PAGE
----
A new member of the immunoglobulin superfamily—CTLA-4

  title={A new member of the immunoglobulin superfamily—CTLA-4},
  author={Jean-François Brunet and François Denizot and Maria Luciani and M Roux-Dosseto and Marie Suzan and Marie Genevi{\`e}ve Mattei and Pierre Golstein},
The immunoglobulin superfamily is a group of proteins, each made of one or several domains sharing key structural features with either the variable (V) or the constant (C) immunoglobulin domains1,2. It includes such functionally important members as the immunoglobulins themselves, major histocompatibility complex (MHC) class I and class II and T-cell receptor (TCR) molecules. Several members of this superfamily are expressed on lymphocytes where they are membrane-bound and capable of… 
Identification of residues in the V domain of CD80 (B7-1) implicated in functional interactions with CD28 and CTLA4
Human CD80 mutants were generated and tested for their ability to maintain the interaction with CD28 leading to adhesion and enhanced IL-2 production, and two hydrophobic residues in the V-like domain of CD80 were identified as critical for binding to CD28 and are also important for the contact with CTLA4.
CTLA4-Ig, a fusion protein, consisting of the extracellular domain of CTLA4 in combination with the constant region of the human immunoglobulin Cy chain, has been developed to investigate the effects of inhibition of the B7/CD28 costimulatory pathway on transplant rejection.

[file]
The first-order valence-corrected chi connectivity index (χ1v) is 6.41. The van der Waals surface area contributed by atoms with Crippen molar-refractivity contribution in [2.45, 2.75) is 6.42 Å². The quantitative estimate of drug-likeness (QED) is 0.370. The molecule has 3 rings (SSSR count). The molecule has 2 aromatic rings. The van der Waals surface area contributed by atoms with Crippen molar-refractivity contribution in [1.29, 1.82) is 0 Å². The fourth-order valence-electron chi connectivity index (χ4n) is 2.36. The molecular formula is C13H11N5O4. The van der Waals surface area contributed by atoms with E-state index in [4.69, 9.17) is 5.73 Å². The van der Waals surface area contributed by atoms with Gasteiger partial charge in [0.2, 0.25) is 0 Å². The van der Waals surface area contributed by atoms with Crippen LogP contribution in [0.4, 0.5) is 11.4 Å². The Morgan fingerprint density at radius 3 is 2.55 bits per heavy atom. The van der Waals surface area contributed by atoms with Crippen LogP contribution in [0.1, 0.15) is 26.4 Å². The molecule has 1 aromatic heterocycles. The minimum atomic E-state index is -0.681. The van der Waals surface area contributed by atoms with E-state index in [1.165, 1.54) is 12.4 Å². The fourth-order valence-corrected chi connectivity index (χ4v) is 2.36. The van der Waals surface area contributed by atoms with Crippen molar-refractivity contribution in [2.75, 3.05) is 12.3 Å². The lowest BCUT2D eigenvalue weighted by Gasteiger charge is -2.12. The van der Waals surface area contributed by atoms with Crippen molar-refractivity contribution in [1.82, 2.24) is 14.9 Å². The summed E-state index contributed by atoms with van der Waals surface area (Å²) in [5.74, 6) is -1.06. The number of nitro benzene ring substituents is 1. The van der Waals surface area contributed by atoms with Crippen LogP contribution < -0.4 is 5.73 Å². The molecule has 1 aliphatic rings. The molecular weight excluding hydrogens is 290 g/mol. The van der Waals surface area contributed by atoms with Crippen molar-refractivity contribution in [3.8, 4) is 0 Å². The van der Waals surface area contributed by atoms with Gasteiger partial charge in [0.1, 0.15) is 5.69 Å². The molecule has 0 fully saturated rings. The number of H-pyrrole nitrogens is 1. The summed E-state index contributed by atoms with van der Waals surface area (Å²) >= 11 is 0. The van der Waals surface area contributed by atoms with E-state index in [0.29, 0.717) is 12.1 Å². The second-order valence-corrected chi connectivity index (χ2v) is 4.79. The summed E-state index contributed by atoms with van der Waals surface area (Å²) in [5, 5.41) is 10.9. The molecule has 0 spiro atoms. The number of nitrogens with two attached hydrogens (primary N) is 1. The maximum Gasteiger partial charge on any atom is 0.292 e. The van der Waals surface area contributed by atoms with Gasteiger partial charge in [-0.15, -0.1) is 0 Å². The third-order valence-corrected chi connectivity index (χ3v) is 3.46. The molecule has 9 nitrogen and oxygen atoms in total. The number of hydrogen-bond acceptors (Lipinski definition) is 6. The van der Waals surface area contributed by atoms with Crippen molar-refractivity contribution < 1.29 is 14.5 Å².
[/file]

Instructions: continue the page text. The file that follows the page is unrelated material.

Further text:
Monoclonal Antibody IOTest ® CD122-PE
CD152 antigen was recently reported to be expressed on human B cells at even higher levels than on activated T cells, when cultured with activated T Cells, using mixed CD2 activating monoclonal antibodies.
Crystal structure of the receptor-binding domain of human B7-2: Insights into organization and signaling
Crystal structure of the receptor-binding (Ig V-type) domain of human B7-2 at 2.7-Å resolution suggests a physical–chemical basis for the observed functional similarities and differences between these two costimulatory ligands.
Cloning of feline cDNA encoding the cytotoxic T lymphocyte-associated antigen 4 (CTLA-4).
The hexapeptide motif (MYPPPY) within the extra-cellular domain of CTLA-4 molecule, which is believed to be responsible for interaction with the B7 family members, is completely conserved in all the species.
Cd28 and Ctla-4, two related members of the Ig supergene family, are tightly linked on proximal mouse chromosome 1
Segregation analysis, using a panel of interspecific backcross mice, indicates that Cd28 is closely linked with Ctla-4 with no recombinations detected in 114 meiotic events examined, which suggests that these two members of the Ig supergene family may be members of a complex of closely related genes similar to other Igsupergene clusters.
CTLA-4 is a second receptor for the B cell activation antigen B7
These findings provide direct evidence that, like its structural homologue CD28, CTLA- 4 is able to bind the B7 counter-receptor on activated B cells.